This is something the telecoms learned after a couple of rollouts. You start hyping the next big thing to cover up that the last big thing ain't rolling out so well or doing half what it was promised to do and only reaches a percentage of subscribers.
I am starting to learn first hand of the plight of rural Americans and internet. I'm closing in on retirement and am looking for a piece of land so i can spread out and have some elbow room. You can't go 10 miles outside of a major built up area in a primarily agricultural state and know you can get reliable, high-speed internet.
I've been trying to confirm availability of service at multiple locations as I find properties that I think fit the bill. I'm now fending off tons of calls/emails from the providers in those areas about what equipment i want to purchase, what tier of service, etc. when all I am asking is "do you provide service at this address?".
It's like a broken record. I get a call or an email from a sales person. When I explain i just need to know if service is available because it will weigh on my purchase decisions, the come back to say "oh sorry, we do not service that address, but you can talk to this group to find out how much it would cost to get service at that address".
Why is there not a simple portal to be able to see if an address has service? It really looks like it is a mounting battle to get any type of internet service in rural areas and everyone wants to push you to fixed wireless with a max speed of 25mbps and 250gb data caps w/$10 per gigabyte block or whatever overage charges.
I've looked at around 12 locations and have not been able to identify one from any coverage map (if there is even a coverage map) or service portal that has service, so it requires a revolving conversation to find out that it does not, or does, but it's only fixed wireless or 3mbps dsl.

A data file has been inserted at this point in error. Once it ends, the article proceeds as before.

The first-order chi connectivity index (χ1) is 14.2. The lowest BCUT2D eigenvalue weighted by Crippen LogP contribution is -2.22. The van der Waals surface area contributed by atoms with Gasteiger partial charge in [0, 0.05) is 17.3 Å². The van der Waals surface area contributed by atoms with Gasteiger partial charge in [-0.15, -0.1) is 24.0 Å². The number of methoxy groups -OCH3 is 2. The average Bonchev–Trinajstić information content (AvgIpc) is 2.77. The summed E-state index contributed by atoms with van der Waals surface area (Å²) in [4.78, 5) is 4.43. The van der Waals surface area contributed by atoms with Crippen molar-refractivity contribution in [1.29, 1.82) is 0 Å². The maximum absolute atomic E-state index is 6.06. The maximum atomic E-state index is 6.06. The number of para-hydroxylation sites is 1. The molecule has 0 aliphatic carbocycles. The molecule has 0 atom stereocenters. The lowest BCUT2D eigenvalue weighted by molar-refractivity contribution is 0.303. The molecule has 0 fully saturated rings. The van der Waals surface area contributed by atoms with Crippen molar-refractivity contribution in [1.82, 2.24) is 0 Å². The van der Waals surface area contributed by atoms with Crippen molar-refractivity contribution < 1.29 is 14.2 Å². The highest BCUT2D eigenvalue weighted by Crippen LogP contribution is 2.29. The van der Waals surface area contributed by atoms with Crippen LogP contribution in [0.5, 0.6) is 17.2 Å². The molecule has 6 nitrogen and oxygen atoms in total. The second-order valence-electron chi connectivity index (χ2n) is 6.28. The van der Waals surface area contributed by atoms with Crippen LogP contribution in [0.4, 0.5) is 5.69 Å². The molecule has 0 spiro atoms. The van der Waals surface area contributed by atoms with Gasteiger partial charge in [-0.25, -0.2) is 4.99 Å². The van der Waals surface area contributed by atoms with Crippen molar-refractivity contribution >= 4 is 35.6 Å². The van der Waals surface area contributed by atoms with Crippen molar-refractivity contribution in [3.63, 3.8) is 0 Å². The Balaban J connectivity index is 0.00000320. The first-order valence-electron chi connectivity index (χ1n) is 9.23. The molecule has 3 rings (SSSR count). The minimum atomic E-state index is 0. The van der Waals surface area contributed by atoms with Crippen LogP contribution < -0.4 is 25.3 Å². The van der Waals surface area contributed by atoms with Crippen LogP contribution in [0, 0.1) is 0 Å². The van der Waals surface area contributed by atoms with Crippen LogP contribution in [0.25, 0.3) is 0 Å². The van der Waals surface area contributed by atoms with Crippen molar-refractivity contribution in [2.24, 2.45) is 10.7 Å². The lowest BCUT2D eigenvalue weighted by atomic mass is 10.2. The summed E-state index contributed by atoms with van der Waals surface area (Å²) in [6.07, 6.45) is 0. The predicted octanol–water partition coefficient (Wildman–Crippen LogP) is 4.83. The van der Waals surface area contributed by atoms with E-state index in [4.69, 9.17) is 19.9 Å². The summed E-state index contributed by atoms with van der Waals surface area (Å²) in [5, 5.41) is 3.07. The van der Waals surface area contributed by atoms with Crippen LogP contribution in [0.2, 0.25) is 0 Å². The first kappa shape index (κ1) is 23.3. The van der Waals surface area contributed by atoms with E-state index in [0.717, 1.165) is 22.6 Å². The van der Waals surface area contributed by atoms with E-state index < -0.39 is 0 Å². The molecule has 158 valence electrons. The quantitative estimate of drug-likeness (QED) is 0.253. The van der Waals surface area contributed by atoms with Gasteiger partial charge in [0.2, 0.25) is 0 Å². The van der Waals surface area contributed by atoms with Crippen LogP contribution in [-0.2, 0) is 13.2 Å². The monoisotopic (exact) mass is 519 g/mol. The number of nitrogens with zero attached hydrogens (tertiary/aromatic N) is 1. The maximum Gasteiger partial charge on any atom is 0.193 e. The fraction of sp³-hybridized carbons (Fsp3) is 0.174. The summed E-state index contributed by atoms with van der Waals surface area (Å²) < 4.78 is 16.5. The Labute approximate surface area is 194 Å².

It's 1920 out beyond the metropolitan limits.
sorry, i thought i was commenting on the previous article about SmileDirect. not sure how I got here.
There is no drawback to a company requiring a non-disparagement clause even if it is illegal.
Most people don't know that it is illegal and will acquiesce simply to get their refund. If they do disregard the non-disparagement clause these companies have scary lawyers to try to beat people into submission with legalese.
I recently left a company I had worked for many years, and as a condition of receiving severance I was required to sign a non-disparagement agreement. I did, simply because I needed/wanted the severance pay and it was far easier than fighting. This company has been written about many times on this web site, and even though I know the non-disparagement clause is illegal I refrain from commenting, simply because I don't want the hassle involved if they should get wind of it and try to claw back any part of my severance.
someday the only thing left on the internet will be the ability to purchase whatever goods and services the big corporations are pushing.
that and what the government wants you to hear.
whichever government happens to be in power.
If you watch the video, as those of us in Central AR have repeatedly, the police asked both men many times to move away from the scene and neither did. As a fellow Arkansas pointed out earlier, this guy's whole routine is to sue the LR city government out of existence. The Joshua intervenors have held LR hostage for a long time and financed John Walker through his many, many lawsuits.
Time to start carrying the cone of silence in public if you plan on having a conversation of a personal nature.